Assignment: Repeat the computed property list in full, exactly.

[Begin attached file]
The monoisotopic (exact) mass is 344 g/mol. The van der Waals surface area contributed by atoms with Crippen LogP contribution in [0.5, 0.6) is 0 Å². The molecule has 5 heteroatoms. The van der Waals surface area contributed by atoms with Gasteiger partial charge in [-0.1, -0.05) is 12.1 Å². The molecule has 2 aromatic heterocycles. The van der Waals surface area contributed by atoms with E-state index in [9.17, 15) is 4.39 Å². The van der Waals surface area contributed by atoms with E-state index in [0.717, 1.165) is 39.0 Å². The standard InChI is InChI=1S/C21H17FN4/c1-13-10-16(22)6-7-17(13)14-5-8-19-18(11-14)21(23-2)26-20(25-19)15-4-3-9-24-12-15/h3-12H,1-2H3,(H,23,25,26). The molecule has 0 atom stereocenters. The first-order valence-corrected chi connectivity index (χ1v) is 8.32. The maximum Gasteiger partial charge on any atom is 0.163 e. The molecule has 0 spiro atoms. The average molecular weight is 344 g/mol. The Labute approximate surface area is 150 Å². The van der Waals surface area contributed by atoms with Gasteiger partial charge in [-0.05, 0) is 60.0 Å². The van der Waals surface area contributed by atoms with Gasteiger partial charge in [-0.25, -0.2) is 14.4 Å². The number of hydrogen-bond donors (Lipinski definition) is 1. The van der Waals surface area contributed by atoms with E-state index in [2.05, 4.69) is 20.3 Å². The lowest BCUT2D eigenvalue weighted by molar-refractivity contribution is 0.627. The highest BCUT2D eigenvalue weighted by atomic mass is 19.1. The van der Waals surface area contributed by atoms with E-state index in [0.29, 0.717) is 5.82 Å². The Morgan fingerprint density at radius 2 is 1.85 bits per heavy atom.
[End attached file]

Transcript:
The monoisotopic (exact) mass is 344 g/mol. The van der Waals surface area contributed by atoms with Crippen LogP contribution in [0.5, 0.6) is 0 Å². The molecule has 5 heteroatoms. The van der Waals surface area contributed by atoms with Gasteiger partial charge in [-0.1, -0.05) is 12.1 Å². The molecule has 2 aromatic heterocycles. The van der Waals surface area contributed by atoms with E-state index in [9.17, 15) is 4.39 Å². The van der Waals surface area contributed by atoms with E-state index in [0.717, 1.165) is 39.0 Å². The standard InChI is InChI=1S/C21H17FN4/c1-13-10-16(22)6-7-17(13)14-5-8-19-18(11-14)21(23-2)26-20(25-19)15-4-3-9-24-12-15/h3-12H,1-2H3,(H,23,25,26). The molecule has 0 atom stereocenters. The first-order valence-corrected chi connectivity index (χ1v) is 8.32. The maximum Gasteiger partial charge on any atom is 0.163 e. The molecule has 0 spiro atoms. The average molecular weight is 344 g/mol. The Labute approximate surface area is 150 Å². The van der Waals surface area contributed by atoms with Gasteiger partial charge in [-0.05, 0) is 60.0 Å². The van der Waals surface area contributed by atoms with Gasteiger partial charge in [-0.25, -0.2) is 14.4 Å². The number of hydrogen-bond donors (Lipinski definition) is 1. The van der Waals surface area contributed by atoms with E-state index in [2.05, 4.69) is 20.3 Å². The lowest BCUT2D eigenvalue weighted by molar-refractivity contribution is 0.627. The highest BCUT2D eigenvalue weighted by atomic mass is 19.1. The van der Waals surface area contributed by atoms with E-state index in [0.29, 0.717) is 5.82 Å². The Morgan fingerprint density at radius 2 is 1.85 bits per heavy atom.